People from all over the country gathered in downtown Atlanta to give public comments at hearings that could have a huge impact on the EPA’s new Clean Power Plan. The Environmental Protection Agency released the plan last month, which calls for a 30 percent reduction in carbon emissions by 2030. Under the plan, the EPA will set individual state-by-state carbon emissions goals. Opponents of the plan say it will hurt the economy and punishes energy industry workers.
One of the tradeoffs of living near the ocean is vulnerability to risks like hurricanes and floods. Even more vulnerable? Low-income people, the elderly, and those with health problems or disabilities. Scientists at the University of Georgia’s Skidaway Institute of Oceanography are pulling together data from a variety of sources - mostly the federal government - to better understand those vulnerabilities.
New Environmental Protection Agency rules for carbon emission reductions for the nations’ power plants met alternately with official resistance or silence in Georgia Monday. The rules call for a 30% percent reduction in carbon emissions by the year 2030. Rather than being set from a universal baseline for all states, EPA officials say they came up with state by state goals by looking at present state emission levels and imagining what they call a “reasonable application” of technology could produce.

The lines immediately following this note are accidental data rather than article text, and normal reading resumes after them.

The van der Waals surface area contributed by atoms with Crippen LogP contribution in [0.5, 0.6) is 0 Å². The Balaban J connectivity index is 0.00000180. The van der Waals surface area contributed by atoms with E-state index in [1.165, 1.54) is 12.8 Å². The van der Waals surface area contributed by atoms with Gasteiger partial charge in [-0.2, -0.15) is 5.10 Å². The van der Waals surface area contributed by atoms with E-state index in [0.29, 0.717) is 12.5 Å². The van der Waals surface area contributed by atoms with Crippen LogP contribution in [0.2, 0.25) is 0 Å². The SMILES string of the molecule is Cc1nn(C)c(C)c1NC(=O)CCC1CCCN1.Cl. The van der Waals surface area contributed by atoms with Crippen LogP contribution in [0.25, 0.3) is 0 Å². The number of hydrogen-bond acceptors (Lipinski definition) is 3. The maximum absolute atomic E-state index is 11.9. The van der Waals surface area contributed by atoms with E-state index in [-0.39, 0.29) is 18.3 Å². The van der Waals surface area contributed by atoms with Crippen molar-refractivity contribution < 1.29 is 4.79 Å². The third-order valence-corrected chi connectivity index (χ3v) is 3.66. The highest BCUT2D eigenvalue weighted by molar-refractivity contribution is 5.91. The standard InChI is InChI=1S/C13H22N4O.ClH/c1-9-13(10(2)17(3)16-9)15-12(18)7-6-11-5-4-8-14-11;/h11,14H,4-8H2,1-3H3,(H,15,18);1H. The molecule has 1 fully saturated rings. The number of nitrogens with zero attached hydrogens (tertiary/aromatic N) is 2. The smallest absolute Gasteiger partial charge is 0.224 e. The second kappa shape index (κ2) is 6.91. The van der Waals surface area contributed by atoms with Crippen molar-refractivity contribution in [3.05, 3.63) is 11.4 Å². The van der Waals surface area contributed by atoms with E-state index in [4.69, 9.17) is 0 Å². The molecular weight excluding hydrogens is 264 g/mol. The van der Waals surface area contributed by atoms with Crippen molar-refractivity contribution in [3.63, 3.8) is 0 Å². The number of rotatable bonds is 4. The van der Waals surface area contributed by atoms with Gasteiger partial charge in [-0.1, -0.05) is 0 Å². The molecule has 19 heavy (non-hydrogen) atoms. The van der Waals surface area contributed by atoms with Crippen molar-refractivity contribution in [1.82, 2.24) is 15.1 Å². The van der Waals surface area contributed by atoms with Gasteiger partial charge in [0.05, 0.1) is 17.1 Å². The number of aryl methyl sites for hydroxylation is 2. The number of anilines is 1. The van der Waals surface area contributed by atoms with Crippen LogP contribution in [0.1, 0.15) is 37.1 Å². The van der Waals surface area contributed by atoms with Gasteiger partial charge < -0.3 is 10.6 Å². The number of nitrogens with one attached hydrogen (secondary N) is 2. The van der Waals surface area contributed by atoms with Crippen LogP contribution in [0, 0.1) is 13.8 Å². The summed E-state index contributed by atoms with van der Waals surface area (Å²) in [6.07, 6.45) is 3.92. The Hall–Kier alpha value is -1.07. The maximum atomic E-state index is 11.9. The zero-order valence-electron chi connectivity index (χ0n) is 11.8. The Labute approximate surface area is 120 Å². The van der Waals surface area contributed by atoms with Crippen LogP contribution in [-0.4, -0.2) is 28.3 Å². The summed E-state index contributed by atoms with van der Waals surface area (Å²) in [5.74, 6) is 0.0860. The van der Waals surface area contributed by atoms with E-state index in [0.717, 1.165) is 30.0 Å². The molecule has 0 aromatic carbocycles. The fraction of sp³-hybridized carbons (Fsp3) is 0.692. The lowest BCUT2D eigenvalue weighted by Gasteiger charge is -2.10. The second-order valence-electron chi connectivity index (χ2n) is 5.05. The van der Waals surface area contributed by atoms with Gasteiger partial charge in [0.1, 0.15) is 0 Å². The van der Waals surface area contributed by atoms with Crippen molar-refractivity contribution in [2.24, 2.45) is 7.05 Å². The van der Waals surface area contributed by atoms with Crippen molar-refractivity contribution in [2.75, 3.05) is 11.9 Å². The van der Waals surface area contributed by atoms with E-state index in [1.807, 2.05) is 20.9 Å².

The Georgia Department of Natural Resources says a team of researchers visited remote mountain bogs in the Chattahoochee National Forest in Rabun County last month to gain historical clues about the climate.
Tybee Island city council members are looking at ways to keep the coastal city dry as sea levels rise. The city this week held a three-day workshop about its options. Residents who attended were asked to prioritize their concerns about rising sea levels. Federal guages have documented a rise of about 10 inches at Fort Pulaski since 1935.
The President visited Savannah in March to promote a relatively minor part of a massive energy bill. The U.S. Senate has all but killed any possibility of a major energy bill this year. But the Savannah-stumped HomeStar program survives.